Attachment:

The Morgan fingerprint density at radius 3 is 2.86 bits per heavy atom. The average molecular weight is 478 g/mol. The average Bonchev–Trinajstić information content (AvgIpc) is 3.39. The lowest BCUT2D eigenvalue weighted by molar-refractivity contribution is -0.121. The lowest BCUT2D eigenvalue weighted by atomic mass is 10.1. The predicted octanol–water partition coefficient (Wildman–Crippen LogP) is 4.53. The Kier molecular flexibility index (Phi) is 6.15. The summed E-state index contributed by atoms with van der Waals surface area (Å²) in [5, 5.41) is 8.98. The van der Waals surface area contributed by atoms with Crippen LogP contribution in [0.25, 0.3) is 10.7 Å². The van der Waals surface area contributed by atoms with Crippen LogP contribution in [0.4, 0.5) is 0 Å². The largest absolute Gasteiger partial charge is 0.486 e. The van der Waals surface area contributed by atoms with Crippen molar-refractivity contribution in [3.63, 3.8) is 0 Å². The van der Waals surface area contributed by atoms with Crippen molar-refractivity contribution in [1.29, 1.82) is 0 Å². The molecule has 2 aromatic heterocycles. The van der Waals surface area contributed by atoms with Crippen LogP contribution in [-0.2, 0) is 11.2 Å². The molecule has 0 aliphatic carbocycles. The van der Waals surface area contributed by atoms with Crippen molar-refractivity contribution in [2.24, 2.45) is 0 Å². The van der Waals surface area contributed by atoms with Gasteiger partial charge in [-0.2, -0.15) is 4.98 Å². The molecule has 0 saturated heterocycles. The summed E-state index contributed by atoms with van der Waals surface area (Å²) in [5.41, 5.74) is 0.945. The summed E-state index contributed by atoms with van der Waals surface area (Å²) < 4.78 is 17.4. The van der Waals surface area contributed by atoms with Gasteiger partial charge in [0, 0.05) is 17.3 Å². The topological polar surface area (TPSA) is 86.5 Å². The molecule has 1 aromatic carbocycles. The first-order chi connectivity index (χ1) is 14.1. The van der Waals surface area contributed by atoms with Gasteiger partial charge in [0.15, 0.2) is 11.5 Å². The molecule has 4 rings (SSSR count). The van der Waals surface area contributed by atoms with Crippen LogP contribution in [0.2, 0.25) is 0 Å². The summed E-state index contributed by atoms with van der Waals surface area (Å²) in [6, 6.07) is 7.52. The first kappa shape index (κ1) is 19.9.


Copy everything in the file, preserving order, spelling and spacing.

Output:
The Morgan fingerprint density at radius 3 is 2.86 bits per heavy atom. The average molecular weight is 478 g/mol. The average Bonchev–Trinajstić information content (AvgIpc) is 3.39. The lowest BCUT2D eigenvalue weighted by molar-refractivity contribution is -0.121. The lowest BCUT2D eigenvalue weighted by atomic mass is 10.1. The predicted octanol–water partition coefficient (Wildman–Crippen LogP) is 4.53. The Kier molecular flexibility index (Phi) is 6.15. The summed E-state index contributed by atoms with van der Waals surface area (Å²) in [5, 5.41) is 8.98. The van der Waals surface area contributed by atoms with Crippen LogP contribution in [0.25, 0.3) is 10.7 Å². The van der Waals surface area contributed by atoms with Crippen LogP contribution in [0.4, 0.5) is 0 Å². The largest absolute Gasteiger partial charge is 0.486 e. The van der Waals surface area contributed by atoms with Crippen molar-refractivity contribution in [3.63, 3.8) is 0 Å². The van der Waals surface area contributed by atoms with Crippen molar-refractivity contribution in [1.29, 1.82) is 0 Å². The molecule has 2 aromatic heterocycles. The van der Waals surface area contributed by atoms with Crippen LogP contribution in [-0.2, 0) is 11.2 Å². The molecule has 0 aliphatic carbocycles. The van der Waals surface area contributed by atoms with Crippen molar-refractivity contribution in [2.24, 2.45) is 0 Å². The van der Waals surface area contributed by atoms with Gasteiger partial charge in [-0.2, -0.15) is 4.98 Å². The molecule has 0 saturated heterocycles. The summed E-state index contributed by atoms with van der Waals surface area (Å²) in [5.41, 5.74) is 0.945. The summed E-state index contributed by atoms with van der Waals surface area (Å²) < 4.78 is 17.4. The van der Waals surface area contributed by atoms with Gasteiger partial charge in [0, 0.05) is 17.3 Å². The topological polar surface area (TPSA) is 86.5 Å². The molecule has 1 aromatic carbocycles. The first-order chi connectivity index (χ1) is 14.1. The van der Waals surface area contributed by atoms with Gasteiger partial charge in [0.15, 0.2) is 11.5 Å². The molecule has 4 rings (SSSR count). The van der Waals surface area contributed by atoms with Crippen LogP contribution in [0.2, 0.25) is 0 Å². The summed E-state index contributed by atoms with van der Waals surface area (Å²) in [6, 6.07) is 7.52. The first kappa shape index (κ1) is 19.9.